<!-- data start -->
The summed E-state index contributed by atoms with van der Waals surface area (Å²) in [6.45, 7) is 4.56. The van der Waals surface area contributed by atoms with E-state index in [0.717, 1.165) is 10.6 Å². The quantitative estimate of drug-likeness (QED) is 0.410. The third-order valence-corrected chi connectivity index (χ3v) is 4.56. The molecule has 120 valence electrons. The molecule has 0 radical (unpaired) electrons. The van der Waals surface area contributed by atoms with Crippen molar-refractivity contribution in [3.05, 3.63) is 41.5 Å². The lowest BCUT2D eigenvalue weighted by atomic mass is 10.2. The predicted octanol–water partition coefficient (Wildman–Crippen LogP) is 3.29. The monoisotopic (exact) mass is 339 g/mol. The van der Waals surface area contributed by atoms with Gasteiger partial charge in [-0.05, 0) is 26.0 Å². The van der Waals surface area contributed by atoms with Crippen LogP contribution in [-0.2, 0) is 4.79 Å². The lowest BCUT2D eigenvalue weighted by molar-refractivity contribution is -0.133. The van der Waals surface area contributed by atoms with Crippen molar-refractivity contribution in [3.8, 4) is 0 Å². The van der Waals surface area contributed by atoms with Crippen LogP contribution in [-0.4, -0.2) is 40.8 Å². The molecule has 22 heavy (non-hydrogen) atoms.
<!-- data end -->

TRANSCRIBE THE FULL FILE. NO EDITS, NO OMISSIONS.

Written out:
The summed E-state index contributed by atoms with van der Waals surface area (Å²) in [6.45, 7) is 4.56. The van der Waals surface area contributed by atoms with E-state index in [0.717, 1.165) is 10.6 Å². The quantitative estimate of drug-likeness (QED) is 0.410. The third-order valence-corrected chi connectivity index (χ3v) is 4.56. The molecule has 120 valence electrons. The molecule has 0 radical (unpaired) electrons. The van der Waals surface area contributed by atoms with Crippen molar-refractivity contribution in [3.05, 3.63) is 41.5 Å². The lowest BCUT2D eigenvalue weighted by atomic mass is 10.2. The predicted octanol–water partition coefficient (Wildman–Crippen LogP) is 3.29. The monoisotopic (exact) mass is 339 g/mol. The van der Waals surface area contributed by atoms with Gasteiger partial charge in [-0.05, 0) is 26.0 Å². The van der Waals surface area contributed by atoms with Crippen LogP contribution in [-0.2, 0) is 4.79 Å². The lowest BCUT2D eigenvalue weighted by molar-refractivity contribution is -0.133. The van der Waals surface area contributed by atoms with Crippen molar-refractivity contribution in [3.8, 4) is 0 Å². The van der Waals surface area contributed by atoms with Crippen LogP contribution in [-0.4, -0.2) is 40.8 Å². The molecule has 22 heavy (non-hydrogen) atoms.